Wednesday, April 23, 2008

earth day late

My school assembled yesterday to watch a video about the "Agony of the Ganges". The film painted a rather grim picture of the river's future.

A main source of the Ganges, the Gangotri glacier, is melting faster than it is being replenished. Global warming is blamed for this. The glacier, they say, has been receding rapidly since about 1780, presumably the first time it was carefully surveyed. As a glacier recedes, it exposes more and more rock that heats up in the sun and melts the glacier even faster. For this reason, the recession that we witness today could be the advanced stages of a very natural melting process that has been in motion for ages. For example, 1780 falls toward the end of a period known as the Little Ice Age, which would presumably foster the growth of glaciers that were doomed to melt in the warmer weather that followed.

I am aware of a few different assessments of the glacier situation. If you read a few of the most visible sources on the web, the Gangotri glacier contributes somewhere between 25% and 75% of the water in the Ganges. The glacier is melting in an upriver direction at a rate of somewhere between 10 and 30 meters per year, and the rate is either decreasing slightly or increasing dramatically. I have no desire to join the numbers game here, since the only measurements I can access are second-hand and wildly inconsistent with one another, leaning in directions that support either of two agendas. I guess you don't get a Nobel Prize for Global Warming by being skeptical.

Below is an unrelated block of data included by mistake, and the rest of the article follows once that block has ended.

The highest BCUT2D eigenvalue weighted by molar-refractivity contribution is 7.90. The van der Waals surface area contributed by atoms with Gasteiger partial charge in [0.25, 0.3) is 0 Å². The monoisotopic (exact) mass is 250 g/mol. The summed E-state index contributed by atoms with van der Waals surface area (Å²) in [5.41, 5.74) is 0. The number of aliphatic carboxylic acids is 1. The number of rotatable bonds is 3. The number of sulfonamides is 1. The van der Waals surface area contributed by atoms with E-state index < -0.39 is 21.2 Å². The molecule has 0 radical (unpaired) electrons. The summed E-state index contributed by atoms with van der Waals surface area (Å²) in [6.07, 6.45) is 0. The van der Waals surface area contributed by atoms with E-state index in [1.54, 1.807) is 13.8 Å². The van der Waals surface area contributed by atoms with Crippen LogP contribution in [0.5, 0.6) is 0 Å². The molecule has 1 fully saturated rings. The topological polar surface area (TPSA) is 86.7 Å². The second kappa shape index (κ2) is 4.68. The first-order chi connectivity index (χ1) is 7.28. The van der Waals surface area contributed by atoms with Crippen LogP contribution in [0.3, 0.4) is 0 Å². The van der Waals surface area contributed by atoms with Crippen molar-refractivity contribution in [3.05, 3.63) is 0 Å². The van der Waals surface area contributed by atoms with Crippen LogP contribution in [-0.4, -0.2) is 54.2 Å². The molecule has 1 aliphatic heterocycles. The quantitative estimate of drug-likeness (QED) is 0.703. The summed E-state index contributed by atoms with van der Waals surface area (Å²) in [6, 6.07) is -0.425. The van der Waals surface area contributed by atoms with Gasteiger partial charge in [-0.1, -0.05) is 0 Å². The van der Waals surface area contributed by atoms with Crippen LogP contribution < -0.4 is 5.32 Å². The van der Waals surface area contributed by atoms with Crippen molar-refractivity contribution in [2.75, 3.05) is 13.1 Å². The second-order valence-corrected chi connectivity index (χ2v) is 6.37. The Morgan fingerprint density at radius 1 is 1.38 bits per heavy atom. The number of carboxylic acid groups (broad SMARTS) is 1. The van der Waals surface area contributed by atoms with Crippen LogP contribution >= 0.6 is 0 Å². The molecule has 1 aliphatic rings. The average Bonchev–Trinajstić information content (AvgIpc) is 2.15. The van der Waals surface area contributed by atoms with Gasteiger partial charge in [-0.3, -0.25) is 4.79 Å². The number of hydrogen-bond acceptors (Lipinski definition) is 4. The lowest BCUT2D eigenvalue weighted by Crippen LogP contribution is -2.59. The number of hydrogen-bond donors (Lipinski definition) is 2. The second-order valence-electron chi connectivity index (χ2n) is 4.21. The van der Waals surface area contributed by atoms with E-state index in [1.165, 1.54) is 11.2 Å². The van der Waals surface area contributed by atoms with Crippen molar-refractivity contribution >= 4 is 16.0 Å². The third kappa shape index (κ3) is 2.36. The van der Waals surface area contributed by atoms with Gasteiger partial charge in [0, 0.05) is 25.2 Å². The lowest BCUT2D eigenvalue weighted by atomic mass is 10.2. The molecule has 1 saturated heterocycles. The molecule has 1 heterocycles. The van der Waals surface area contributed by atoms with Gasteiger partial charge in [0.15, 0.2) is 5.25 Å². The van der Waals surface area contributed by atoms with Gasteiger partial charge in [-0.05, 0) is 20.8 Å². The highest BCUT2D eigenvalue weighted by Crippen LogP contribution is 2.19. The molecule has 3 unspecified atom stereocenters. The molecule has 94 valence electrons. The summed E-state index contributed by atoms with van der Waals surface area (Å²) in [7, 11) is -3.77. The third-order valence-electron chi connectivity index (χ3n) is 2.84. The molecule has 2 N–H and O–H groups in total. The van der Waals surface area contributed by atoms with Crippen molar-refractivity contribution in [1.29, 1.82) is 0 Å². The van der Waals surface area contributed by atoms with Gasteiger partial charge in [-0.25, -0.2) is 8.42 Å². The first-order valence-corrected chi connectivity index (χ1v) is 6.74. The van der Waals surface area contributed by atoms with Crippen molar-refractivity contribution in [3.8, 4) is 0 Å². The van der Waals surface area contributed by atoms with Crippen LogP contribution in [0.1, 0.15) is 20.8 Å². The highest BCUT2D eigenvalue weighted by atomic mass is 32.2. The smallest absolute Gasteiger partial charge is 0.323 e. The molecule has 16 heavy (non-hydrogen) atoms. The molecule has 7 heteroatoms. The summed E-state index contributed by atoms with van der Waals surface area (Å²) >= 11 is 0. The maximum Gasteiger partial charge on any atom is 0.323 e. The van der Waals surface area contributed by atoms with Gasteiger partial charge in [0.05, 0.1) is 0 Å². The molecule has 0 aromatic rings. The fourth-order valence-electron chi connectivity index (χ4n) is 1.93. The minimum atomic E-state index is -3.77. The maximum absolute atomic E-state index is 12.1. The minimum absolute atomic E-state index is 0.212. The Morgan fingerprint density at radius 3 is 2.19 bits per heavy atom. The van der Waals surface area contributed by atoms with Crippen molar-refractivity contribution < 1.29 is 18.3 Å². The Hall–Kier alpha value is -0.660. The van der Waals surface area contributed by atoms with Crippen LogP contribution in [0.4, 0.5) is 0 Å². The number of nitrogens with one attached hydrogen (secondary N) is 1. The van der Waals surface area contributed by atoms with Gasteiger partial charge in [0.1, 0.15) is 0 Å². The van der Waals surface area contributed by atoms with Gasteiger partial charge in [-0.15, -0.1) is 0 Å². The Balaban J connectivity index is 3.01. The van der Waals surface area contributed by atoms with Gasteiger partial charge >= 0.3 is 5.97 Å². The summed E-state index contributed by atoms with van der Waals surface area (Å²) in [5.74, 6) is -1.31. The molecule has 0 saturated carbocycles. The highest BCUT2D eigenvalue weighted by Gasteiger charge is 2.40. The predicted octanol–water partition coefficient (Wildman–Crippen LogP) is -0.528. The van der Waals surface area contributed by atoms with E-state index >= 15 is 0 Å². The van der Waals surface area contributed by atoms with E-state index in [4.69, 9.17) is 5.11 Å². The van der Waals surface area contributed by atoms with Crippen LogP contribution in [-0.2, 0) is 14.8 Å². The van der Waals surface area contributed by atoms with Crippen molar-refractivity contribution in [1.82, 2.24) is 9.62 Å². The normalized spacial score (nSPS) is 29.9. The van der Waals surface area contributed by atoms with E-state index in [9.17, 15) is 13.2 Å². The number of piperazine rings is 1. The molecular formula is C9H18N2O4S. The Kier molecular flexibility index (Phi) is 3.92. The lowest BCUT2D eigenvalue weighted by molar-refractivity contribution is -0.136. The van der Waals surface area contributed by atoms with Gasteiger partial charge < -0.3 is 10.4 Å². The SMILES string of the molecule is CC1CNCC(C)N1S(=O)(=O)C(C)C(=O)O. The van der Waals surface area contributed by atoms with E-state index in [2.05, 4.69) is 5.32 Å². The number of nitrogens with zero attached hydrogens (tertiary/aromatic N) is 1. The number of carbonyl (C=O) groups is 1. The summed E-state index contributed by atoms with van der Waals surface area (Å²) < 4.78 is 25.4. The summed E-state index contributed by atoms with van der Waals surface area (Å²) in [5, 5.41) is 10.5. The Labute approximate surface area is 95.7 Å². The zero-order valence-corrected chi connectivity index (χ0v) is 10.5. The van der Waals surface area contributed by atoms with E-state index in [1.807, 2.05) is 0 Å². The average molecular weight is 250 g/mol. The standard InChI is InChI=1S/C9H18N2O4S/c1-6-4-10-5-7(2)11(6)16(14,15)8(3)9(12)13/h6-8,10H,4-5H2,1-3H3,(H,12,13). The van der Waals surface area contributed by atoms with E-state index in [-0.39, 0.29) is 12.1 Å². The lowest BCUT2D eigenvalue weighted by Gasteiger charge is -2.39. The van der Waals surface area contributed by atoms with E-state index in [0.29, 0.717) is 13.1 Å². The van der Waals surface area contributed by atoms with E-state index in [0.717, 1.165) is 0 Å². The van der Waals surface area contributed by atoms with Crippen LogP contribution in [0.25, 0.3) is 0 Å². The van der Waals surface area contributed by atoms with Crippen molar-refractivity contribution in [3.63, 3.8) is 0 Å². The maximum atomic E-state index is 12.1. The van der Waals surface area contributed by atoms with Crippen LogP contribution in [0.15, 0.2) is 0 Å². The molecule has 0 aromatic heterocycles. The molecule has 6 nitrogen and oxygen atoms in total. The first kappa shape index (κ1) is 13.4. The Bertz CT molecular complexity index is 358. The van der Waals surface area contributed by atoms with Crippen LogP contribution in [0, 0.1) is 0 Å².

I am befuddled to find precise graphs of temperature dating back a thousand years. How many people have looked at this graph and never wondered how we know the average temperature of the entire earth (to the nearest hundredth of a degree or so) a full seven hundred years before the development of an accurate thermometer? Any process that leads to this graph must certainly rely on some assumptions big enough to nullify it.

To many Indians, the Ganges is not just a river, but the goddess Ganga, a giver of life and purity, possessing the ability even to wash away sins with a single drop of the holy water. Why do so many people want to worship something that washes sins away? Sadly and ironically, the water of the Ganges is hopelessly toxic and its use is linked to millions of deaths each year.

In the video, the scientists struggle to encourage a distinction between the 'symbolic purity' and the 'actual purity' of the river. Can such a distinction be? Surely a river gains human worship as a supernatural being by existing naturally as a conduit of life... might it not lose its deity by turning poisonous or by drying up? Many people who devote their lives in worship to the river are daily tainting it with their filth. The river receives the sewage of cities like Varanasi, the mortal remains of the devout, and the personal and industrial garbage of the very people who depend on it for life. They have the power to corrupt and destroy the object of their worship.

We find ourselves in a rather desperate position when once we realize that we can save or destroy our god.

Half of the wood he burns in the fire; over it he prepares his meal, he roasts his meat and eats his fill. He also warms himself and says, "Ah! I am warm; I see the fire." From the rest he makes a god, his idol; he bows down to it and worships. He prays to it and says, "Save me; you are my god." -Isaiah 44:16-17

Wednesday, April 9, 2008

artificial reefs